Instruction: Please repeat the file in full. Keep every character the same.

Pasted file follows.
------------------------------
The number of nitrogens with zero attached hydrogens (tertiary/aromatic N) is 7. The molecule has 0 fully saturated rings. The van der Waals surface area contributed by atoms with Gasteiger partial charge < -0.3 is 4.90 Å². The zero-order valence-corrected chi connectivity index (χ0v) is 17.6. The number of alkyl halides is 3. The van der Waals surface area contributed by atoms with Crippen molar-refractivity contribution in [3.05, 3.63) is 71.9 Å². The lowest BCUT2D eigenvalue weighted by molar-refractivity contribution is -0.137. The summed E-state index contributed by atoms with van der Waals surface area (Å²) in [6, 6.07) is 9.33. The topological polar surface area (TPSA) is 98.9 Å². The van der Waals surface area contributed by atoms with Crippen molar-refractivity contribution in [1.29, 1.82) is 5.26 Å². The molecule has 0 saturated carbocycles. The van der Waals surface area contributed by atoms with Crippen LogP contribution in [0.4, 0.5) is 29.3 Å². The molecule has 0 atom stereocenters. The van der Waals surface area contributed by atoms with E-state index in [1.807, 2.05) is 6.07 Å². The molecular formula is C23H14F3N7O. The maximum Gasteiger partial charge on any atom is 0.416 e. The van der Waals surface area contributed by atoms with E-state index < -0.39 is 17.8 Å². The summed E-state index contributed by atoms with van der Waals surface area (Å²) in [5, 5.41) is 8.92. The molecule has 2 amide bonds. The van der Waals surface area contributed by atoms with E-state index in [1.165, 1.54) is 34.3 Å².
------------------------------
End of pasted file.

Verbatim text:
The number of nitrogens with zero attached hydrogens (tertiary/aromatic N) is 7. The molecule has 0 fully saturated rings. The van der Waals surface area contributed by atoms with Gasteiger partial charge < -0.3 is 4.90 Å². The zero-order valence-corrected chi connectivity index (χ0v) is 17.6. The number of alkyl halides is 3. The van der Waals surface area contributed by atoms with Crippen molar-refractivity contribution in [3.05, 3.63) is 71.9 Å². The lowest BCUT2D eigenvalue weighted by molar-refractivity contribution is -0.137. The summed E-state index contributed by atoms with van der Waals surface area (Å²) in [6, 6.07) is 9.33. The topological polar surface area (TPSA) is 98.9 Å². The van der Waals surface area contributed by atoms with Crippen molar-refractivity contribution in [1.29, 1.82) is 5.26 Å². The molecule has 0 saturated carbocycles. The van der Waals surface area contributed by atoms with Crippen LogP contribution in [0.4, 0.5) is 29.3 Å². The molecule has 0 atom stereocenters. The van der Waals surface area contributed by atoms with E-state index in [1.807, 2.05) is 6.07 Å². The molecular formula is C23H14F3N7O. The maximum Gasteiger partial charge on any atom is 0.416 e. The van der Waals surface area contributed by atoms with E-state index < -0.39 is 17.8 Å². The summed E-state index contributed by atoms with van der Waals surface area (Å²) in [5, 5.41) is 8.92. The molecule has 2 amide bonds. The van der Waals surface area contributed by atoms with E-state index in [1.165, 1.54) is 34.3 Å².